WASHINGTON -- Robert Gibbs, the White House press secretary and one of the most visible and forceful advocates for President Barack Obama, is quitting his job to become an outside political adviser.
The change is among the many expected in the coming days as Obama redefines his leadership team to get ready for a re-election bid and a more powerful Republican Party. Gibbs said he would be leaving the White House by early February. The top
contenders to replace him are two of his deputies, Bill Burton and
Josh Earnest, and Jay Carney, who is the press secretary to Vice
President Joe Biden.
The move allows Gibbs to leave the grinding pace of the press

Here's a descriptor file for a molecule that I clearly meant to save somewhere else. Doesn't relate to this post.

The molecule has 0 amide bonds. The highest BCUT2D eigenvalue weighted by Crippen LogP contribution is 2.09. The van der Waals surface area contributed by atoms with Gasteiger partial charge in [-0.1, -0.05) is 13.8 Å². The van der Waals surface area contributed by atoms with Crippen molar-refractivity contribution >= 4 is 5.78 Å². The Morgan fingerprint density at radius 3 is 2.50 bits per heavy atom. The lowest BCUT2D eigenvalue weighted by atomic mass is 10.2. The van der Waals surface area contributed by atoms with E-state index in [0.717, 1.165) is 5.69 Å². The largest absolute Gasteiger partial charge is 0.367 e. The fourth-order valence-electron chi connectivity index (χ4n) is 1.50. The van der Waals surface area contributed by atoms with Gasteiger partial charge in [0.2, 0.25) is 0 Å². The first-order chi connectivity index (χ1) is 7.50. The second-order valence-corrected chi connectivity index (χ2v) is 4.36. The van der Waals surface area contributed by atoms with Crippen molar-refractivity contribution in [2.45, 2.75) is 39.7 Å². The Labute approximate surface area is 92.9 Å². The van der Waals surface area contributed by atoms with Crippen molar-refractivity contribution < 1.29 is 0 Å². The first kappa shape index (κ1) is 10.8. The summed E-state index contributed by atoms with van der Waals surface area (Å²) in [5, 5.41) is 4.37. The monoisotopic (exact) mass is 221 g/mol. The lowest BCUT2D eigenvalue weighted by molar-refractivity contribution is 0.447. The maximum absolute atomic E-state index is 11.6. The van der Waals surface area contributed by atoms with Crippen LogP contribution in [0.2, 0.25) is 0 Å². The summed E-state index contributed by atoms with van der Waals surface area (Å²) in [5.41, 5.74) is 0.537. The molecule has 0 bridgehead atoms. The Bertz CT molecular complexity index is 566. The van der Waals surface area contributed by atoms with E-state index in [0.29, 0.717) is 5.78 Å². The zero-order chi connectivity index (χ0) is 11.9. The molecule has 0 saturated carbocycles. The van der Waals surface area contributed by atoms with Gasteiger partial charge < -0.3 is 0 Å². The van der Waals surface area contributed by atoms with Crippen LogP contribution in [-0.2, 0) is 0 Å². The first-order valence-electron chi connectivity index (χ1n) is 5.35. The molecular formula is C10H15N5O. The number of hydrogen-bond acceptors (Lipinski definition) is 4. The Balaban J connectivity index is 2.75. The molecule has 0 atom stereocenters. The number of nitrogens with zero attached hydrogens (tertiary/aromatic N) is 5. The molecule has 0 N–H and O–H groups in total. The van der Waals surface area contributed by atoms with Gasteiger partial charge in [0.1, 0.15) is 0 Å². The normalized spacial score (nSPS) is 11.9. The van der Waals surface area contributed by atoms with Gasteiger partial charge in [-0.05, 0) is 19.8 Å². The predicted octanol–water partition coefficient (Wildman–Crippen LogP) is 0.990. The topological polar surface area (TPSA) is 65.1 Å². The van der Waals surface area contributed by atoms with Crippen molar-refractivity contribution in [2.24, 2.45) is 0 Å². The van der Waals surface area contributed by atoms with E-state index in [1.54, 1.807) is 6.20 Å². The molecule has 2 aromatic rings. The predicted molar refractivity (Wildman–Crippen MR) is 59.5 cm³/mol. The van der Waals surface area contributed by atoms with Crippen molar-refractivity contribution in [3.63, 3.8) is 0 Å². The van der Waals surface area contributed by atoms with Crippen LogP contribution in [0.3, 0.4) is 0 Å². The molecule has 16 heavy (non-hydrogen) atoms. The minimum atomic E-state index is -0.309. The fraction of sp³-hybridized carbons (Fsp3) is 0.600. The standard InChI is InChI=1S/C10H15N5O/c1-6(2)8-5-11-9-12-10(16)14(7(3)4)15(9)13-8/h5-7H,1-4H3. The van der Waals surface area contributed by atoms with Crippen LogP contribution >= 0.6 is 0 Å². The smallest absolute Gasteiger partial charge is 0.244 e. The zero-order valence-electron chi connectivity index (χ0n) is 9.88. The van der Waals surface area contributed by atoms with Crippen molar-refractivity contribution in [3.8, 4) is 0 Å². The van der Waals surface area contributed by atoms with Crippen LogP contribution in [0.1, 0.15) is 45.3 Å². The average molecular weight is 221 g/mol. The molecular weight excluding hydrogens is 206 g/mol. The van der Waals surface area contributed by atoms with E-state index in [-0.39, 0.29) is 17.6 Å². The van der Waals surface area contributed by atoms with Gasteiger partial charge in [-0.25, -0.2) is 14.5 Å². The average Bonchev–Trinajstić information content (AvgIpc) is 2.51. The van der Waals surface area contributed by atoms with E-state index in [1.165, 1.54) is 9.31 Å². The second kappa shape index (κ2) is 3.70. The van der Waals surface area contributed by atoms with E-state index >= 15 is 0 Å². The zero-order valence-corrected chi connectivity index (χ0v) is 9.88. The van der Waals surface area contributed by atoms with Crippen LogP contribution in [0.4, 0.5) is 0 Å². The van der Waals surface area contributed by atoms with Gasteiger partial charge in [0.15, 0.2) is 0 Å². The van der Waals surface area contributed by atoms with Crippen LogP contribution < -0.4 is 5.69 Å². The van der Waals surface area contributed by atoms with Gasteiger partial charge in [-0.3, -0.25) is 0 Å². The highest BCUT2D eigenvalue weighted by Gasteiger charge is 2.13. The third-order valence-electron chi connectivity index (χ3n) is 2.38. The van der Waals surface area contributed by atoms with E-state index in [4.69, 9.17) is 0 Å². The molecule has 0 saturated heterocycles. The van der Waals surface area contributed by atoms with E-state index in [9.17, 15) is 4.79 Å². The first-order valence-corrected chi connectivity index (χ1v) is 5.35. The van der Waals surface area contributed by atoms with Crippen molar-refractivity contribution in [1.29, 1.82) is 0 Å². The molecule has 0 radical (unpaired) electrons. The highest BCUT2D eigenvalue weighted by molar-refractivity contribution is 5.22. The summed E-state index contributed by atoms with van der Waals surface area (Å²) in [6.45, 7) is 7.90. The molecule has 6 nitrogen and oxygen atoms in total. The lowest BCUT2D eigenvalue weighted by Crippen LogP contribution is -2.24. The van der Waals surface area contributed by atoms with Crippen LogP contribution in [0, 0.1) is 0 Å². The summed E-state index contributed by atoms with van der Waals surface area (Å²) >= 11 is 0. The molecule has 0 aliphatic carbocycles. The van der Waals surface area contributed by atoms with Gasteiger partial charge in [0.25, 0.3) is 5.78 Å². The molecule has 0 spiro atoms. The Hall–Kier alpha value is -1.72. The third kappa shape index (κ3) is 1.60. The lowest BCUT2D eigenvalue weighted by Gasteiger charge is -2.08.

secretary's job, make money giving speeches and spend more time
with his family. But it also will change the dynamic of the White
House, particularly combined with the coming departure of senior
adviser David Axelrod, who, like Gibbs, has been at Obama's side
for his entire presidential run.
Obama is also weighing a change at the top staff job at the
White House and perhaps in all of politics: his chief of staff. The
interim holder of that job, Pete Rouse, may leave it soon, and the
president is considering bringing in William Daley, the banking
executive and former commerce secretary under President Bill